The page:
About 3 million children from developing countries below the age of 5 die every year due to diarrhoeal diseases caused by polluted water, poor sanitation and faecal contamination of drinking water sources. The paper titled 'Effect of storage containers on coliforms in household drinking water' published in the International Journal of Current Microbiology and Applied Sciences, informs that methods used to detect the coliforms present in water polluted with human and animal faeces which contain highly pathogenic coliform microorganisms, are relatively simple and economical.
In developing countries where people collect drinking water from surface water sources like ponds, wells, streams, municipal pipes, tanks and then store it at their homes for hours or sometimes days, water can become contaminated at any point in this process. This increases the possibility of faecal contamination of water inside the household. Contamination can occur during the handling of water like drawing of water from storage vessels with wide openings, placing contaminated hands in the vessels, cups and dippers etc. Thus, effective, affordable, functional and sustainable intervention strategies are required to prevent the contamination of water stored at home.
The paper presents the findings of a study that evaluated the effect that different kinds of vessels used for storing water had on the presence of coliforms, over different periods of time. The water samples were obtained from a borewell located near stagnated sewage water at Madippakam, Chennai. Storage containers made of glass, plastic, ceramic, stainless steel, aluminum, mud pots, coconut shells, brass, copper and silver were used, and the water samples were analysed for the presence of coliforms before and after storage at different time intervals from 0 to 24 hrs.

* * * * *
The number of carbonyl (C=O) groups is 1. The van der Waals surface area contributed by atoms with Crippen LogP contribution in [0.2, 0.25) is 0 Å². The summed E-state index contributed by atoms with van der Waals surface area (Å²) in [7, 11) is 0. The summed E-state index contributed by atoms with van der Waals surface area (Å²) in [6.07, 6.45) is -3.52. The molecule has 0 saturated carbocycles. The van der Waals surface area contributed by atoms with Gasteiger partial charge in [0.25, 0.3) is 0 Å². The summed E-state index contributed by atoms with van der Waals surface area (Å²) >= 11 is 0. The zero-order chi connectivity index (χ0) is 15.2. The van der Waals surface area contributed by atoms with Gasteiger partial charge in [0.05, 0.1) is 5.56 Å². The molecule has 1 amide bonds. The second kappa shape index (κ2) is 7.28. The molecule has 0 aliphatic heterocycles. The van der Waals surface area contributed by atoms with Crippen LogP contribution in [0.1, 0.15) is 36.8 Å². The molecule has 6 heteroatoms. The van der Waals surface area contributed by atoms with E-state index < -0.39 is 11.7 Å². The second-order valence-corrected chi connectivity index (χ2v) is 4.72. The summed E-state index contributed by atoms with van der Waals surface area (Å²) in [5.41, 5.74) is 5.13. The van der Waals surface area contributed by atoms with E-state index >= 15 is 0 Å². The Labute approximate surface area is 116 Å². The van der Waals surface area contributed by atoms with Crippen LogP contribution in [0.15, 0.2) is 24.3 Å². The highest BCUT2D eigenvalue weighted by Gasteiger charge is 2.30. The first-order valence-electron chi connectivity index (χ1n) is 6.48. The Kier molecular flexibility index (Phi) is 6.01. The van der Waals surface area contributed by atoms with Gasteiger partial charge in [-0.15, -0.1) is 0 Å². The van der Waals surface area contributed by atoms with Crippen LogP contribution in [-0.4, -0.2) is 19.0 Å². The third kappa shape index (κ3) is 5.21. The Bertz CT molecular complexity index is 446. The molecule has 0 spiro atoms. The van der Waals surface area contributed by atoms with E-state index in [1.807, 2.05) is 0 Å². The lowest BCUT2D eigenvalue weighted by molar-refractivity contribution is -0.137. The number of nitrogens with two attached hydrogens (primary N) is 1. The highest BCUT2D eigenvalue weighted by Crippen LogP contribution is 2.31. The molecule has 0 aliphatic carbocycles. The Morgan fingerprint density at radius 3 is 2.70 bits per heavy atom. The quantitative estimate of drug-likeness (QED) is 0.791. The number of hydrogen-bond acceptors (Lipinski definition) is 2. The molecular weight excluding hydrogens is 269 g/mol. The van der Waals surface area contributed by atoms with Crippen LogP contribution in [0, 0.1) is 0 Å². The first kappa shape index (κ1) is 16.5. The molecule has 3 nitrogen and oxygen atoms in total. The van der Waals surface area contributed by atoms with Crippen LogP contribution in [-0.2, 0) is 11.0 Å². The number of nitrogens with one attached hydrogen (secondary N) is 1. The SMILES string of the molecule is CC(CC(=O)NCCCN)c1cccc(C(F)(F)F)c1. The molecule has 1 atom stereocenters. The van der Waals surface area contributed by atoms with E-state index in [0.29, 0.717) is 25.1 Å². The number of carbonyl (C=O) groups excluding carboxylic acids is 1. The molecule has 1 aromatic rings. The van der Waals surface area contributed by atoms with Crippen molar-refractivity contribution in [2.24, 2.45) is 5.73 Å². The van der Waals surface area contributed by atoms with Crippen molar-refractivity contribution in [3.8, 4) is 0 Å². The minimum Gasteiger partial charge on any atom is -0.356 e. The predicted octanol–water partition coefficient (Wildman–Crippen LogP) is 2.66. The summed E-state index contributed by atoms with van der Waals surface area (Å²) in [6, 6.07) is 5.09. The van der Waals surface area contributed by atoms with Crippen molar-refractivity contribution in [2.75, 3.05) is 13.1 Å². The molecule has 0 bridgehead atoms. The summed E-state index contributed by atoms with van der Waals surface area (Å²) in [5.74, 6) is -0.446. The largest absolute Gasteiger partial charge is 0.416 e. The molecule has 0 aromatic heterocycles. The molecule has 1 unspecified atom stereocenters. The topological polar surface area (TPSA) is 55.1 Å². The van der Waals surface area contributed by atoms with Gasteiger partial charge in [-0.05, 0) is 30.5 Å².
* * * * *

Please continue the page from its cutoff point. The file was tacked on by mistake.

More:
- Water stored in mud, silver, brass and copper containers showed a significant reduction in coliform bacteria.
- However, water stored in other containers such as glass, plastic, ceramic, coconut shells did not show reduction in coliform bacteria.
The paper informs that evidence from other studies also shows that metals such as copper and silver have been traditionally used to store water in Indian homes and have been found to be most effective in eliminating coliform bacteria from stored water. This study argues for the need to promote the use of water storage containers/ vessels made of oligodynamic metals such as copper and brass to control faecal coliforms in drinking water. While silver is effective too, it is also very expensive. The paper ends by suggesting the need for future studies to elaborate the mechanism of interaction between silver, copper and brass containers.